It is believed that steaming eels before grilling helps remove excess fat, which is more prevalent in eels from the Kanto region compared to those from Kansai. Ideally, a steamer should be used for this process, but if unavailable, steaming the eels with sake on medium-low heat for five minutes can be a simplified alternative. I could hardly believe how melt-in-your-mouth the eel becomes at the end, so I highly recommend this step!
This recipe is designed for those who wish to prepare unaju at home rather than grilling unagi at a BBQ. But if you want to cook over BBQ or charcoal, turning it over early is essential to prevent the meat from easily burning.
In the case of using a broiler, we will use a lot of sauce for this recipe and recommend lining the grill with aluminum foil. Preheating the grill for 5 minutes before placing the eel inside is crucial.
Although the general rule of thumb is to grill fish skin side up, I suggest placing the skin side down for eel as it tends to shrink quickly. This helps prevent the fish from breaking apart.
After six minutes, turn the eels over and return them to the grill. Grill them for an additional five minutes using the same setting.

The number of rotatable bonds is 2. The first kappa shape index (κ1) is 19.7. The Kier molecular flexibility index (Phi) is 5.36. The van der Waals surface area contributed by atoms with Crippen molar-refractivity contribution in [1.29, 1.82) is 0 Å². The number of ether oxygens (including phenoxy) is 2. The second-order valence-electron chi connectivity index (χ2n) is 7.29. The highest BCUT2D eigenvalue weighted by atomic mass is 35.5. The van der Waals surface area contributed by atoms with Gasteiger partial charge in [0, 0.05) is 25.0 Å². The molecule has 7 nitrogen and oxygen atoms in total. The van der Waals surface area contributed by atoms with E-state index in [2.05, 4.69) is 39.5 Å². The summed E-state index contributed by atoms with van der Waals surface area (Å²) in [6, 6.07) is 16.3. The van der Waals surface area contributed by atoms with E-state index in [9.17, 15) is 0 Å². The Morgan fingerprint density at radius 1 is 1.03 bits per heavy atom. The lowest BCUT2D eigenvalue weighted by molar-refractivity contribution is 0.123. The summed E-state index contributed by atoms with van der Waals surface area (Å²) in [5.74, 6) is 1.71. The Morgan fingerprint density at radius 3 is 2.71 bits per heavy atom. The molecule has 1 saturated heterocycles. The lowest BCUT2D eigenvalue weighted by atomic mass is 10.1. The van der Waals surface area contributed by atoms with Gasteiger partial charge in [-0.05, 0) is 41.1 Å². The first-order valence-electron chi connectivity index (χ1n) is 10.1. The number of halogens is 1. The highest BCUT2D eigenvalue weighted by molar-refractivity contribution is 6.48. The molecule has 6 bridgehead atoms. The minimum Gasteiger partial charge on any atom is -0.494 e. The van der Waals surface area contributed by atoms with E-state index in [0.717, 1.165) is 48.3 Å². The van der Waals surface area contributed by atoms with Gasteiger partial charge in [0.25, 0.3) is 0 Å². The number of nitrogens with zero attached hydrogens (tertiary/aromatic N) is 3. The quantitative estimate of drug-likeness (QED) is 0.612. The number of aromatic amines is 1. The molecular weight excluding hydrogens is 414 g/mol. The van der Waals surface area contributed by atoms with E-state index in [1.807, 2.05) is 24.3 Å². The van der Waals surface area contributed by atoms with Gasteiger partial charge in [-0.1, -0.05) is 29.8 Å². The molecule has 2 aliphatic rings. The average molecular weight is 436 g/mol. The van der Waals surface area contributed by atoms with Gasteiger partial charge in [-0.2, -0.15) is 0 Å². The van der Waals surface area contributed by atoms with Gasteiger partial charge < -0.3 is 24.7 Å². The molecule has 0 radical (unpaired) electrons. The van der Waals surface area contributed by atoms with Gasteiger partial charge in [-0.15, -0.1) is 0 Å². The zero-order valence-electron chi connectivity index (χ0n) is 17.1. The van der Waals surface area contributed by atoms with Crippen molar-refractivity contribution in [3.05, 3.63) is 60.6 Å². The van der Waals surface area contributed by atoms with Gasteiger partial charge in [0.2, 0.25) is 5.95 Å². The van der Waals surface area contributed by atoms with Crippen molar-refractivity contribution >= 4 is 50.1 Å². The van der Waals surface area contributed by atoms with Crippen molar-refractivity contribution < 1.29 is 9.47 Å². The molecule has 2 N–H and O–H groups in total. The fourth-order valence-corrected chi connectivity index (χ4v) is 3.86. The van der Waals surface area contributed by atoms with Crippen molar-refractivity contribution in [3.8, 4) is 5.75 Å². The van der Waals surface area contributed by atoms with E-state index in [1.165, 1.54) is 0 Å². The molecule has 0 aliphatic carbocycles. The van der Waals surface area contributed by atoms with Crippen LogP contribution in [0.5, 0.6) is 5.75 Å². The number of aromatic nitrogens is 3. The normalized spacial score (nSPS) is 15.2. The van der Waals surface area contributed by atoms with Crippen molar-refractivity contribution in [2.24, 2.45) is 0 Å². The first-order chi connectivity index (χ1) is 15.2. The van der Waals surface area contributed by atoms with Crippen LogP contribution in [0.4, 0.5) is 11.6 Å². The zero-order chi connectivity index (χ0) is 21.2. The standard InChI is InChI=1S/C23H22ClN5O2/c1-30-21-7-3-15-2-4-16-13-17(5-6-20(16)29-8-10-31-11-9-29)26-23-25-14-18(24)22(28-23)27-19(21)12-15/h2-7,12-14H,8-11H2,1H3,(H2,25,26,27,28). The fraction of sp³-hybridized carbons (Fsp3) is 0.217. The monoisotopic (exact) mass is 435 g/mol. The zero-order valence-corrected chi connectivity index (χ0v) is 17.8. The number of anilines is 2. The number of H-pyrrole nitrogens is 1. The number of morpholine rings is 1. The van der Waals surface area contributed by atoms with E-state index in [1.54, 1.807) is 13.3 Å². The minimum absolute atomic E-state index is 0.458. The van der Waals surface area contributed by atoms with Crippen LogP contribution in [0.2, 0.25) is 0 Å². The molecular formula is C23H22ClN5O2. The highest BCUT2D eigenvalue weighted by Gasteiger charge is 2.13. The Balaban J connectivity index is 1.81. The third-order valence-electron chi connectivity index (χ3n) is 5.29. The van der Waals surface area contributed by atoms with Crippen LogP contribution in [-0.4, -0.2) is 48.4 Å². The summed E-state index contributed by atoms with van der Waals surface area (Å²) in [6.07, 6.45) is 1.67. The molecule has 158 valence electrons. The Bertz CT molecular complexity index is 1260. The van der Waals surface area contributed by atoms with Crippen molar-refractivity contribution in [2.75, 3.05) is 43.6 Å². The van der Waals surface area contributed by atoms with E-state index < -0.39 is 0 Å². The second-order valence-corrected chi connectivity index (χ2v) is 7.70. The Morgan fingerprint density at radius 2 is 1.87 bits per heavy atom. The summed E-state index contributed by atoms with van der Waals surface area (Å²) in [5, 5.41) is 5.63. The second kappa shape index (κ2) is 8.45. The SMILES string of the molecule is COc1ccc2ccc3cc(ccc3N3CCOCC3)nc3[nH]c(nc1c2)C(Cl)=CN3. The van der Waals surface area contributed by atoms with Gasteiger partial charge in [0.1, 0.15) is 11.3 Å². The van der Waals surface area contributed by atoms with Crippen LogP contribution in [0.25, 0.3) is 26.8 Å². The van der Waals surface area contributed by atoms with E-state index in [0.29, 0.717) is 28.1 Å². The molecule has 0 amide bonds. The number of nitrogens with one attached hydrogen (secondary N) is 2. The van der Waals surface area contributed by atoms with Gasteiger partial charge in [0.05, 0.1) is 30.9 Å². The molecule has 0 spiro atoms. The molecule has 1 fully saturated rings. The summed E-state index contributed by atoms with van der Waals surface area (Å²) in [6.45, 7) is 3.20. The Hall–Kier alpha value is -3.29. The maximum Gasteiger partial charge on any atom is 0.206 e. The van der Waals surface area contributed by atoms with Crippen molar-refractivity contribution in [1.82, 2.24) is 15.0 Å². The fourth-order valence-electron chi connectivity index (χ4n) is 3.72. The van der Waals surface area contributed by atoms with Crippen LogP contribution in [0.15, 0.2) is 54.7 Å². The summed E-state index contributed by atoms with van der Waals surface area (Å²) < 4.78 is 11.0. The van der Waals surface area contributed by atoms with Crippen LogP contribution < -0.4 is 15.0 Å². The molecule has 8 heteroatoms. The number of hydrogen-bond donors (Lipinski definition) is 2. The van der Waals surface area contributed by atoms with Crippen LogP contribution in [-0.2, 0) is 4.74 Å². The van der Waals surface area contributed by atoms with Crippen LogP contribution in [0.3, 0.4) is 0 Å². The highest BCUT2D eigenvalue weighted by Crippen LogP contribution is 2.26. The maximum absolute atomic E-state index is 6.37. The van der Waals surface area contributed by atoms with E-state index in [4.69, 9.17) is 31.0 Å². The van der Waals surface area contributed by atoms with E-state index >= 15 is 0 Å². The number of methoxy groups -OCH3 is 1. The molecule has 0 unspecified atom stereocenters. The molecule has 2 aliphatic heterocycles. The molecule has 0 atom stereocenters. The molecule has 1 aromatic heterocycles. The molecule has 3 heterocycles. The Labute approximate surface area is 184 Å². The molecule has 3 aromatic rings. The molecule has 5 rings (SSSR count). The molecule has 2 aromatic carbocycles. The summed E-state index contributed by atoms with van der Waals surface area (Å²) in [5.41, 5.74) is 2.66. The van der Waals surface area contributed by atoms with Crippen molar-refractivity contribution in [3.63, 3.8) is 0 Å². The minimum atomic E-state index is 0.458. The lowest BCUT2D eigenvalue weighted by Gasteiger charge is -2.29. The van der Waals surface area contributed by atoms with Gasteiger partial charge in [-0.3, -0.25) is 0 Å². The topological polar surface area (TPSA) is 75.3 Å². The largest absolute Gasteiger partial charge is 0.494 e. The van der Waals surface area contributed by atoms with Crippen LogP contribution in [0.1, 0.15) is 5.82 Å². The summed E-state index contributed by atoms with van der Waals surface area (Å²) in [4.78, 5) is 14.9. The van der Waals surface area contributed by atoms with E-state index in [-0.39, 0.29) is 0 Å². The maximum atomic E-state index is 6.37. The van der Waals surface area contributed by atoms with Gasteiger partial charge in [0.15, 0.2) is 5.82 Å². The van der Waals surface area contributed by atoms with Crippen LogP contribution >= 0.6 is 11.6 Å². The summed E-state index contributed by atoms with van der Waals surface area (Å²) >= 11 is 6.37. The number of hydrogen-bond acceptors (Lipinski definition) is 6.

After grilling the eels, we add sauce to them. This stage is known as shirayaki (白焼き) when the eel is grilled without sauce. To ensure the sauce penetrates the eels, we repeat the process of applying the sauce several times.
We generously apply the sauce onto the surface of the eels using a brush. Once coated, we put them back onto the grill and cook for 1 minute on high.
Adjust the heat and time for those cooking on a barbecue to avoid burning too much.
Once 1 minute has passed, flip the fillets over and coat the skin side with sauce again. Return the meat to the grill for another 1 minute. Repeat this process for two more rounds.
Place a layer of cooked rice in a stacked box and brush the eel sauce on top of it.
Place the eels and top with sansho pepper and leftover eel sauce to taste!
Finally, enjoy your restaurant-style unaju cooked from scratch!